Kitty O'Sheas, 28 Courtenay Place, Wellington

06/05/2014 - 10/05/2014

NZ International Comedy Festival 2014

Production Details


New Zealand’s sexiest comedian is back to fix your life before you wreck it. Alexander Sparrow promises to bring you the wisdom he’s earned from 21 years of avoidable mistakes* – and there’s a lot to be learned.

From 6 – 10 May at Kitty O’Shea’s as part of 2014 NZ International Comedy Festival, Sparrow will have you rolling on the floor laughing, crying, and making a fool of yourself… although that is not recommended, you might put your back out like the time he… Hot off the back of the hit show How To Pick Up Women, Alexander is here to tell you exactly why he’s been unable to do that, as well as why going commando in shorts is a bad idea.

*like claiming to be New Zealand’s sexiest comedian.

Alexander Sparrow is a writer and comedian. His previous shows include Alexander Sparrow: Narcissistic Diva, How to Pick Up Women, Alexander Sparrow: One Night Stand, and Definition of Me.

“Alexander Sparrow shows us why he is New Zealand’s sexiest comedian” Theatreview
“Alex will be a comedian everyone will be talking about” Wellingtonreviews
“Excellent . . . keeps the audience enthralled” The Ruminator

As part of the 2014 NZ International Comedy Festival in cahoots with Old Mout Cider, grab some mates and join us for a great night of laughs from 24 April – 18 May.

For the full Comedy Fest show line-up head to

Dates: Tue 6 – Sat 10 May, 7pm
Venue: Kitty O’Shea’s, Courtenay Pl
Tickets: Adults $15, Conc. $12

Yet to fly

Review by Hannah Smith 07th May 2014

It Was Supposed To Be a Joke purports to be an hour of self-help in which Sparrow tells us not to make the mistakes he himself has made. Why exactly we would want to take advice from a guy who has done the things Sparrow has done, and failed in the ways that Sparrow has failed? This is unclear. But Sparrow has an hour or thereabouts of cautionary tales and guidance to share with us, and share he does. 

The content is loose. There is some pseudo-risqué material (incest jokes, disability jokes) which is told with an only half-convincing tongue in cheek. An audience participation section outlives its welcome with insufficient payoff, and while Sparrow makes a joke of his coverage of conventions of stand-up – “Crowd-work = done” – it feels like he is ticking the boxes to generate content.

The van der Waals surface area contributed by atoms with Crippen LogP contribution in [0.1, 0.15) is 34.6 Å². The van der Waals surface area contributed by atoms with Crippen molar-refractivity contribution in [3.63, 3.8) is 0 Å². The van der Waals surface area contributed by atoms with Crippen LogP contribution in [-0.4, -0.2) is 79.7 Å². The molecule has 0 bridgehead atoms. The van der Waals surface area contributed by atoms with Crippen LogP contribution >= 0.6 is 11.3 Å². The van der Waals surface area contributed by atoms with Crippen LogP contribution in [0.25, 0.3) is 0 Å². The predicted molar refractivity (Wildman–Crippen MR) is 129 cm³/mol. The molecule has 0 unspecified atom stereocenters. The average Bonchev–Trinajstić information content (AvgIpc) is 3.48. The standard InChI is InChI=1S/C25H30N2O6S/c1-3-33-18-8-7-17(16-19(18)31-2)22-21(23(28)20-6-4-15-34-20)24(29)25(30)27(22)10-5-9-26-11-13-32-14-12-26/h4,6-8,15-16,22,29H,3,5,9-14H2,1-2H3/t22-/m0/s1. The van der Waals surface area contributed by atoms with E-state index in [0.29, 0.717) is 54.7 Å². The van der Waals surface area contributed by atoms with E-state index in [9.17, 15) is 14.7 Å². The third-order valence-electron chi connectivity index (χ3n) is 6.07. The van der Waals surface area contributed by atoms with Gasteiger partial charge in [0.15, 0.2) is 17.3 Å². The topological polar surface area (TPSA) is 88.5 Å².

The show would benefit from a more coherent overarching theme to give it some shape, and lend the material a sense of purpose. An hour-long solo show is a big undertaking and, as a relative newcomer on the stand-up scene, it is impressive that he has pulled it together to make this happen, But there is a  sense that the material is being padded.

Sparrow has been a prolific performer between the Fringe and Comedy Festivals of the last year, and it may be that he hasn’t had time to build and refine the content for this show.   

A grand finale of a comic dance sequence showcases his physical commitment, and gets the audience laughing, then a clip of him performing in an Australian Street Stars talent show is all kinds of awkward and strange and wonderful. This could have been married more tightly to the rest of the show and woven into the overall piece.

There is something really interesting about the tension between wanting to perform and be the centre of attention, and the vulnerability of failing – and there is room here to tackle that idea head on. 

It Was Supposed To Be A Joke needs further development before it will really sing, but Sparrow is clearly hungry for it, and so we must hope he will put in the work required to make this show fly.


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